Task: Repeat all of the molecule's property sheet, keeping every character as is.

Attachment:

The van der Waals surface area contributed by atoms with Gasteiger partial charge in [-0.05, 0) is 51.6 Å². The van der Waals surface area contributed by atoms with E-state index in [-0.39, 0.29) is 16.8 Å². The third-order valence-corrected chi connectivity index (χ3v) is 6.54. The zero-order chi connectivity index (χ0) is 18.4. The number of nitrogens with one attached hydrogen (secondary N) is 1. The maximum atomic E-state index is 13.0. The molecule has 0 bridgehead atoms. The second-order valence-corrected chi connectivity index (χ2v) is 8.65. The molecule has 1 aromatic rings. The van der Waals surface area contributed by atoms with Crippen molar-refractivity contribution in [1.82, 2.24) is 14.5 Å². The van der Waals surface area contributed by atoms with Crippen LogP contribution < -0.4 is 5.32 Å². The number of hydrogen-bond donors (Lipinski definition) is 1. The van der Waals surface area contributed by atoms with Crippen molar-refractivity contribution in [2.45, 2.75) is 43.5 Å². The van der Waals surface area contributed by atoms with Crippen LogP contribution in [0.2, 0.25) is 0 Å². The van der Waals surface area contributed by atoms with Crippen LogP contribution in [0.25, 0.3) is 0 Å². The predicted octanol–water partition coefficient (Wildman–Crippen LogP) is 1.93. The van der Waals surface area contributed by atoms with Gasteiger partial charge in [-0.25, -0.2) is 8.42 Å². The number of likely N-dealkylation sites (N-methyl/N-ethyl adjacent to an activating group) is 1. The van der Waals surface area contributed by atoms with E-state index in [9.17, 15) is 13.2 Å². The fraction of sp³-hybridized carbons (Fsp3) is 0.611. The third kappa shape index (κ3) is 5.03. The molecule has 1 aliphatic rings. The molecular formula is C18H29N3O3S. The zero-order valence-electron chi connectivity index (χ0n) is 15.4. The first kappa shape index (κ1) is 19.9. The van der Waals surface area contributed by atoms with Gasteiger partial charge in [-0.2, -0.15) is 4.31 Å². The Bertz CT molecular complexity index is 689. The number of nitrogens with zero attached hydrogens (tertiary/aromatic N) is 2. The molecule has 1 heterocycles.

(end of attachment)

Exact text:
The van der Waals surface area contributed by atoms with Gasteiger partial charge in [-0.05, 0) is 51.6 Å². The van der Waals surface area contributed by atoms with E-state index in [-0.39, 0.29) is 16.8 Å². The third-order valence-corrected chi connectivity index (χ3v) is 6.54. The zero-order chi connectivity index (χ0) is 18.4. The number of nitrogens with one attached hydrogen (secondary N) is 1. The maximum atomic E-state index is 13.0. The molecule has 0 bridgehead atoms. The second-order valence-corrected chi connectivity index (χ2v) is 8.65. The molecule has 1 aromatic rings. The van der Waals surface area contributed by atoms with Crippen molar-refractivity contribution in [1.82, 2.24) is 14.5 Å². The van der Waals surface area contributed by atoms with Crippen LogP contribution < -0.4 is 5.32 Å². The number of hydrogen-bond donors (Lipinski definition) is 1. The van der Waals surface area contributed by atoms with Crippen molar-refractivity contribution in [2.45, 2.75) is 43.5 Å². The van der Waals surface area contributed by atoms with Crippen LogP contribution in [0.2, 0.25) is 0 Å². The van der Waals surface area contributed by atoms with Crippen LogP contribution in [0.25, 0.3) is 0 Å². The predicted octanol–water partition coefficient (Wildman–Crippen LogP) is 1.93. The van der Waals surface area contributed by atoms with Gasteiger partial charge in [-0.25, -0.2) is 8.42 Å². The number of likely N-dealkylation sites (N-methyl/N-ethyl adjacent to an activating group) is 1. The van der Waals surface area contributed by atoms with E-state index in [9.17, 15) is 13.2 Å². The fraction of sp³-hybridized carbons (Fsp3) is 0.611. The third kappa shape index (κ3) is 5.03. The molecule has 1 aliphatic rings. The molecular formula is C18H29N3O3S. The zero-order valence-electron chi connectivity index (χ0n) is 15.4. The first kappa shape index (κ1) is 19.9. The van der Waals surface area contributed by atoms with Gasteiger partial charge in [-0.2, -0.15) is 4.31 Å². The Bertz CT molecular complexity index is 689. The number of nitrogens with zero attached hydrogens (tertiary/aromatic N) is 2. The molecule has 1 heterocycles.